Lost in translation

I ONLY hope that Jose Manuel Barroso, President of the European Commission, didn’t intend to sound as arrogant as he did when he dismissed the views of the majority of Britons by saying that he had been talking about Euro membership to “the people who matter in Britain.”

Iain Dale and the Tories are having a field day with it, and you have to ask of Barroso: with friends like these…?

There is already a damaging disconnect between the British public and European institutions. The last thing we need is Mr Barroso reinforcing the view that Europe’s elite is dismissive of public opinion and will listen only to “the people that matter”. 

Perhaps one of his aides should explain to him that, in a democracy, the people that matter includes everyone with the right to vote. Or that maybe he needs a new English-Portugese phrasebook.



Filed under Blogging, Conservative Party, Economy, Europe

24 responses to “Lost in translation

  1. It’s less of an issue when they talk only to the people who matter (which remains the electorate, whatever Barroso thinks) than when they talk only to those people who agree with them, which has been the problem with the EU these forty years and more!!

  2. Chris' Wills

    Dash, almost agreed with you up until. “…in a democracy, the people that matter includes everyone with the right to vote…”

    Even those who cannot vote matter, they can be ignored by politicians though.

    Snr Jose Manuel Barroso probably didn’t think that he was being arrogant, it’s a gift some politicians have to be smug and condescending without trying.

  3. wrinkled weasel

    Thank goodness you said that. We ARE people that matter. Every voter, even the rotten ones who inexplicably still vote Labour.

  4. Rapunzel

    I wonder if he’s been talking to David Cameron? Surely he must rate as one of the people who matter!

  5. Blackacre

    Although I do support the €uro, I do totally agree with you that it has to be a democratic decision (which I think all the main parties have signed up to in terms of a referendum). I do not see us joining within the next 10 years in practice whatever the Euro elite say.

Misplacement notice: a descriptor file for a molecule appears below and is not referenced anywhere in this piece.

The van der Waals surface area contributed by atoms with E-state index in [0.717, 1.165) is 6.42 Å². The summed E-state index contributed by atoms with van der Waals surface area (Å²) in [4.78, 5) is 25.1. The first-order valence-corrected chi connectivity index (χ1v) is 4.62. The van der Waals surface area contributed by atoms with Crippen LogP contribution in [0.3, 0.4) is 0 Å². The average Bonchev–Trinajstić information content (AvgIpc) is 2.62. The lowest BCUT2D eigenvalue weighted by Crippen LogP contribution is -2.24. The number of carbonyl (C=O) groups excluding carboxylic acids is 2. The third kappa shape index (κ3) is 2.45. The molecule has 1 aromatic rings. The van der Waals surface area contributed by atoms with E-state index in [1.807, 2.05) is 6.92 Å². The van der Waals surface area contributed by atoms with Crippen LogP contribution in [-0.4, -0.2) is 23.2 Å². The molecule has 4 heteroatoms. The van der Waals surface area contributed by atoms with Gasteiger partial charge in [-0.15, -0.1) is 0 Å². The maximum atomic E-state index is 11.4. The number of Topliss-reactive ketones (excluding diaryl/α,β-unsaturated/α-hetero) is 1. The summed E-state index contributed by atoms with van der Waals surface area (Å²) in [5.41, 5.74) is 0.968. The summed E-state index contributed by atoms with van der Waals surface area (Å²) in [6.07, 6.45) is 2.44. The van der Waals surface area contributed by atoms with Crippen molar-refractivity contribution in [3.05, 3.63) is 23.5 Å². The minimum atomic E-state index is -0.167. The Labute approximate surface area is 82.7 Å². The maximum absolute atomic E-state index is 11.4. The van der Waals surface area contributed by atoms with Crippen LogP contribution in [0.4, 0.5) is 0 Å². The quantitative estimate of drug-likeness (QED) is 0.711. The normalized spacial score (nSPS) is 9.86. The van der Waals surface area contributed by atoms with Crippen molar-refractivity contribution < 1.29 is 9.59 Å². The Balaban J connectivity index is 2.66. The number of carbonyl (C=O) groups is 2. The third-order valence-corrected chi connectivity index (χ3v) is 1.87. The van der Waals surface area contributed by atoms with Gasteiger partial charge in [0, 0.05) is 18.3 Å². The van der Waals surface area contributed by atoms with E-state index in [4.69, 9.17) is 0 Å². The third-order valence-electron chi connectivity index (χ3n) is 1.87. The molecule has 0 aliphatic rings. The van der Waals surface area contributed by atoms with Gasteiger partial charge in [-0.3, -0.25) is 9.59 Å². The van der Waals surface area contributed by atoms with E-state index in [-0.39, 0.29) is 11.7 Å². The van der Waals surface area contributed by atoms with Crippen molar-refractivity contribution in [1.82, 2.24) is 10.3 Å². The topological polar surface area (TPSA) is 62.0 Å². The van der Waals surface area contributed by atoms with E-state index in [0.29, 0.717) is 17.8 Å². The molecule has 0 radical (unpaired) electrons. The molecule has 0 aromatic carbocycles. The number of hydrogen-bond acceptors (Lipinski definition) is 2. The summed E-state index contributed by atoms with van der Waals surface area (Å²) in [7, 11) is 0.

6. madasafish

    Tom said
    “Perhaps one of his aides should explain to him that, in a democracy, the people that matter includes everyone with the right to vote”

    Like on the Lisbon treaty?

    You are being what you are best# at: criticising others .
    # And very good too. Just a bit more balance and acceptance that your own side has its failings as well.

  7. It’s nonsense to say we must have a referendum about joining the euro. We elect politicians to make these complex decisions; they have the time to study the details. The rest of us would vote primarily on emotional grounds.

    We didn’t have one when we left the Gold Standard nor when we devalued nor when we floated nor when we joined the ERM nor when we left the ERM so there’s no precedent.

    Mrs Thatcher was very sound on the topic of referendums (even though she demonstrated her lack of a classical education and/or lack of knowledge of gerunds and gerundives by calling them referenda); she was dead against them.

    Alas Labour’s got form on a lack of foresight wrt Europe; Attlee’s government loftily dismissed the Iron and Steel agreement as irrelevant to “mighty” Britain. As a result we were suffered twenty years of decline and had no chance to influence things at the start of the Common Market, for example, the awful CAP.

    We’ll join the euro one day but only after sustaining further avoidable economic damage. Poor old semi-detached Britain….

  8. Afraid I’ll have to disagree with you on this one, Brian. We have promised a referendum at all three past general elections on whether or not to enter the eurozone, and regardless of some people’s opinion on the lack of referendum on the Lisbon Treaty, there has to be one if the government decide to join. This is not simply an economic matter – it has major constitutional implications also.

    Sorry, Brian, but I there is no prospect of me voting to join the euro unless the people of the UK have voted yes in a referendum first.

  9. Believe me nothing is lost in translation when Durão Barroso speaks

    It’s interesting how far to the right former Maoists move when they “evolve”. I don’t remember any of them ever becoming a democrats, they always seem to become at least neosocialists. In Britain many of them have “evolved” into neofascists. Curious!

  10. William Nicholson

    It’s amazing how he knew that the majority of people wanted to remain with Sterling in their pockets (in theory), but he knew. Nobody has ever officially asked me whether I feel the need to move to Euros……. Maybe our currency should be livestock. I’m bored with little bits of metal.

    I wonder what would happen to the populace if it actually felt that it didn’t matter? Rhetoric’s great.

  11. I know but it was a promise made mainly to appease the press. Unfortunately and ironically, just as we did with the Common Market, we’ll probably have to wait for a Tory government to get us over this next hurdle on the long European road…

  12. richard

    Thomas Jefferson said that “When the people fear their government, there is tyranny; when the government fears the people, there is liberty.”